- Twitter’s Cashtags, introduced in 2012 to the platform, lets users find tweets associated with a company by entering the stock ticker price with a dollar sign in front of it into the search bar. CEO Elon Musk said in December they added data from TradingView, a markets-charting platform.
- Several live price charts will be expanded through eToro, the company said. Users can click through to eToro’s site to see more information and have the option to trade the security they are looking up. It covers stocks, exchange-traded funds, crypto and commodities.
- Twitter has recorded 420 million searches for Cashtags since the start of the year, according to eToro. Searches average 4.7 million a day but surge when there are big announcements, such as Apple ’s Feb. 2 earnings, when Cashtag searches rose to 8 million. Tesla ’s stock ticker is the most commonly used Cashtag.
- Chris Riedy, Twitter’s vice president of global sales and marketing, said the company would continue to invest to grow the #FinTwitter community on the platform. In the first 90 days of this year, there were 498 million tweets about business and finance, 65% by users aged 18 to 34.
What’s Next: Musk wants to turn Twitter into a super app, offering a broad array of services like China-based Tencent ’s WeChat—a messaging app that also has payments features. Musk has talked about making Twitter the world’s biggest financial institution.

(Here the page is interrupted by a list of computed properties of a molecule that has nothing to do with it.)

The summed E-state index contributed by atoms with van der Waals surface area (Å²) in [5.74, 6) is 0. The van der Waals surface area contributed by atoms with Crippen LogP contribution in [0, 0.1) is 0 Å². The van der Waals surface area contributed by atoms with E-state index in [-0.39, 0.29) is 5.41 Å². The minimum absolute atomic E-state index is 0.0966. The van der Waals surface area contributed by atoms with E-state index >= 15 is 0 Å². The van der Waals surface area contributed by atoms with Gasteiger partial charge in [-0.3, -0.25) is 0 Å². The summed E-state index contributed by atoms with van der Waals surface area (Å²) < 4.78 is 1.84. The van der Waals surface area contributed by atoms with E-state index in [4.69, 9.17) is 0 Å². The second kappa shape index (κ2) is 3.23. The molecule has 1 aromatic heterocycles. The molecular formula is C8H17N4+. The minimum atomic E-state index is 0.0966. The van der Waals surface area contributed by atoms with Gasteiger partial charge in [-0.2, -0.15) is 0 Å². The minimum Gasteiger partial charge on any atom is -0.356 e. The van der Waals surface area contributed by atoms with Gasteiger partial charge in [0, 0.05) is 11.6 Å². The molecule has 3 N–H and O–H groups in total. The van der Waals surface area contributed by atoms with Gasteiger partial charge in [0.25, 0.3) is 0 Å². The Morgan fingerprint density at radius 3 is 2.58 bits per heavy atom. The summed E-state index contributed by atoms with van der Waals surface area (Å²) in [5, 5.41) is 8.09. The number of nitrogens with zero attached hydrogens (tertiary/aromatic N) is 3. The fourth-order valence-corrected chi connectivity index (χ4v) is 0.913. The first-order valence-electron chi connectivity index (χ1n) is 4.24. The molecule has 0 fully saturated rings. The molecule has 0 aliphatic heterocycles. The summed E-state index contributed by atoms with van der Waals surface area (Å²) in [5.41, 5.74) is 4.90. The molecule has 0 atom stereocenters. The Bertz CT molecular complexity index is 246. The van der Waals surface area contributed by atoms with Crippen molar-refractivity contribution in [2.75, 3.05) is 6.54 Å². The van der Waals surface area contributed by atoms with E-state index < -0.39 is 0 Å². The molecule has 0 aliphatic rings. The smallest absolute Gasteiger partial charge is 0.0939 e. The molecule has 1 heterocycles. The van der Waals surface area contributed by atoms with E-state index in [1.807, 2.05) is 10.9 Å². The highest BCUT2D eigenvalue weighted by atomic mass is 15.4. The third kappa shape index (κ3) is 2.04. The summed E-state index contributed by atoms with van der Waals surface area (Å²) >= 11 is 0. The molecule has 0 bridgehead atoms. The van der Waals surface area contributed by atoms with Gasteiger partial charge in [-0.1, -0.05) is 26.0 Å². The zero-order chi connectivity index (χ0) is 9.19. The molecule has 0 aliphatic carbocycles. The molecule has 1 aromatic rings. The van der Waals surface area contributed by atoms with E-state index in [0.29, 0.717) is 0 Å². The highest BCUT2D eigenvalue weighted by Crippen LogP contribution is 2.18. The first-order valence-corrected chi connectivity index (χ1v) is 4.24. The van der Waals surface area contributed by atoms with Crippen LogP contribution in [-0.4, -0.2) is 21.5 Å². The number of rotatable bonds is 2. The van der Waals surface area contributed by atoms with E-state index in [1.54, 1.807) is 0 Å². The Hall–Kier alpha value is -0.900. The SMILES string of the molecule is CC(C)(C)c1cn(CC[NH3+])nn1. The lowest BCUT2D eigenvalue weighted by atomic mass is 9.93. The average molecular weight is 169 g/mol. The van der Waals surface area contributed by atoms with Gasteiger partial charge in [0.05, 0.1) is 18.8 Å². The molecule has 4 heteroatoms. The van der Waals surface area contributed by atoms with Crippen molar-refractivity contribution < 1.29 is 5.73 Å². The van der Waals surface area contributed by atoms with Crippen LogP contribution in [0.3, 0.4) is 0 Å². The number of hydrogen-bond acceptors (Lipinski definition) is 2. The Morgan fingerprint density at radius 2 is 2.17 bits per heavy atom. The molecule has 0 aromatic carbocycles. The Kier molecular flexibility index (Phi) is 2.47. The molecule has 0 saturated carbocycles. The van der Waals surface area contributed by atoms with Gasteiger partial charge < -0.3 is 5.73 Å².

Travel Rebound Means Bookings and Airfares Are Soaring
Global travel rebounded last year after the Covid-19 pandemic shutdowns and the trend is continuing in 2023—but with a costlier price tag. International travel bookings from the U.S. have increased more than 200% since 2022, according to AAA. Airfares for international flights have jumped more than 30%.
- International hotel bookings are up 300% from last year, AAA said. London is the top European destination for U.S. travelers, with a nearly 350% increase in bookings, followed by Rome, Paris, Dublin, and Barcelona. Canada is also in demand.
- Delta Air Lines , the first major carrier to report earnings, missed first-quarter expectations for adjusted earnings, but offered a robust second-quarter outlook, saying it foresees record advance bookings for the summer.
- Delta CEO Ed Bastian said the company was confident in guidance for full-year revenue growth of 15% to 20% over 2022, earnings of $5 to $6 a share, and free cash flow of mor than $2 billion.